# Pressure drop

Pressure drop is defined as the difference in pressure between two points of a fluid carrying network. Pressure drop occurs with frictional forces, caused by the resistance to flow, on a fluid as it flows through the tube. The main determinants of resistance to fluid flow are fluid velocity through the pipe and fluid viscosity. Pressure drop increases proportional to the frictional shear forces within the piping network. A piping network containing a high relative roughness rating as well as many pipe fittings and joints, tube convergence, divergence, turns, surface roughness and other physical properties will affect the pressure drop. High flow velocities and / or high fluid viscosities result in a larger pressure drop across a section of pipe or a valve or elbow. Low velocity will result in lower or no pressure drop.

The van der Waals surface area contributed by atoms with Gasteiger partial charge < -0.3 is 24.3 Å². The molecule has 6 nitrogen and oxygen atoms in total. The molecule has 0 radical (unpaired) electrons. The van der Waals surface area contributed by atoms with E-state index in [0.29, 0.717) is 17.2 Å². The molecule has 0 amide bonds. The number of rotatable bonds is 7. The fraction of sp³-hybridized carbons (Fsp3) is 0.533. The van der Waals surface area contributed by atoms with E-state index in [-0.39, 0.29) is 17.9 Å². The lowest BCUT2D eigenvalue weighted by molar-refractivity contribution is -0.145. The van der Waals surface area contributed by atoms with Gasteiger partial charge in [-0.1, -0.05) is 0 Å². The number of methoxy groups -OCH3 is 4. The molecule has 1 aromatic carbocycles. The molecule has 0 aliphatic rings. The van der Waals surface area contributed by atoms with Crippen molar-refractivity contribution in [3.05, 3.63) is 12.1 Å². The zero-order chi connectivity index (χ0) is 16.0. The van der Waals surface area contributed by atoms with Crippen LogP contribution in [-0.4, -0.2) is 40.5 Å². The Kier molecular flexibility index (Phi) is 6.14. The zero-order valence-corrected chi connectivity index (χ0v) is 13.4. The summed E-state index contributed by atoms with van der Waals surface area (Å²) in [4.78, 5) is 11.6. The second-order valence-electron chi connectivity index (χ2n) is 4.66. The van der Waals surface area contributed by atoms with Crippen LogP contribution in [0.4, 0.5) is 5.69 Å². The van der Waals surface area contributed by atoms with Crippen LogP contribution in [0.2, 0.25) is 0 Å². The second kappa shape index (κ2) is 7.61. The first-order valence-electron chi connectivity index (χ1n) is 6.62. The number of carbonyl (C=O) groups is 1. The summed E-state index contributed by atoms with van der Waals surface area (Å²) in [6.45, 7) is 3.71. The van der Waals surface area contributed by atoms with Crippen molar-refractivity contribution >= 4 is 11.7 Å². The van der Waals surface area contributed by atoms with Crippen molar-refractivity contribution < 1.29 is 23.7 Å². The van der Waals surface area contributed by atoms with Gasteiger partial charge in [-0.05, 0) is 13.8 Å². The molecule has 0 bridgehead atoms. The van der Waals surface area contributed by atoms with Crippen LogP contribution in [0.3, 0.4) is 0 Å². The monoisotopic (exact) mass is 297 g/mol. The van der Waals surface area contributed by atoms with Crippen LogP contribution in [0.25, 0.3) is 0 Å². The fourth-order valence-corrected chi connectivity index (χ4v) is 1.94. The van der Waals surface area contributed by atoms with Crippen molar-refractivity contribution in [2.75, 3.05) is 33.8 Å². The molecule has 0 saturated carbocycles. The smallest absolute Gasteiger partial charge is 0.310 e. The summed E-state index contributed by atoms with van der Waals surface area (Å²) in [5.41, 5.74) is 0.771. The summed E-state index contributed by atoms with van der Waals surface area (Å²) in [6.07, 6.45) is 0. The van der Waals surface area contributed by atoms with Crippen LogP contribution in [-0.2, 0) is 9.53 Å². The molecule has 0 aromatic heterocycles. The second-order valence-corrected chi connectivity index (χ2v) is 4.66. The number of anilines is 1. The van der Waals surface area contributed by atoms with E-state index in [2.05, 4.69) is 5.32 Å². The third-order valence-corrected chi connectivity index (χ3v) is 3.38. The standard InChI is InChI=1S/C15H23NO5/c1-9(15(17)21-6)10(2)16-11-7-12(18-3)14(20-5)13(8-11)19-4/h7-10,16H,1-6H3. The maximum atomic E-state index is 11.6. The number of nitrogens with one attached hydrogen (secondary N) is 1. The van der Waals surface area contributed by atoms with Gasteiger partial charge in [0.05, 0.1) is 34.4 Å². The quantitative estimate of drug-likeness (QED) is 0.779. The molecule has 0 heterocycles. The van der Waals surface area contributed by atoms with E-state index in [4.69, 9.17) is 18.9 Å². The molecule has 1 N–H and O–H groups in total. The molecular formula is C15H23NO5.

## Calculation

Pressure Drop can be calculated using two values: the Reynolds Number, Re (determining laminar or turbulent flow), and the relative roughness of the piping, ε/D.

$Re =\frac{Dv\rho}{\mu}$

Where D is the diameter of the pipe, v is the velocity of the fluid, ρ is the density of the fluid, and μ is the dynamic viscosity of the fluid. The relative roughness of the piping is usually known; by cross referencing the Reynolds number with the relative roughness, the friction factor, f, is calculated.

$f=\frac{\Delta P \frac{\pi R^{2}}{2\pi R \Delta L}} {\frac{1}{2}\rho v^{2}}$

Where solving for ΔP will allow for the calculation of pressure drop through a pipe.[1][2]

## References

1. ^ Geankoplis, C. J. (2003). Transport Processes and Separation Process Principles. Upper Saddle River, NJ: Prentice Hall Professional Technical Reference.
2. ^ Welty, James (2008). Fundamentals of Momentum, Heat, and Mass Transfer. United States: Hamilton Printing.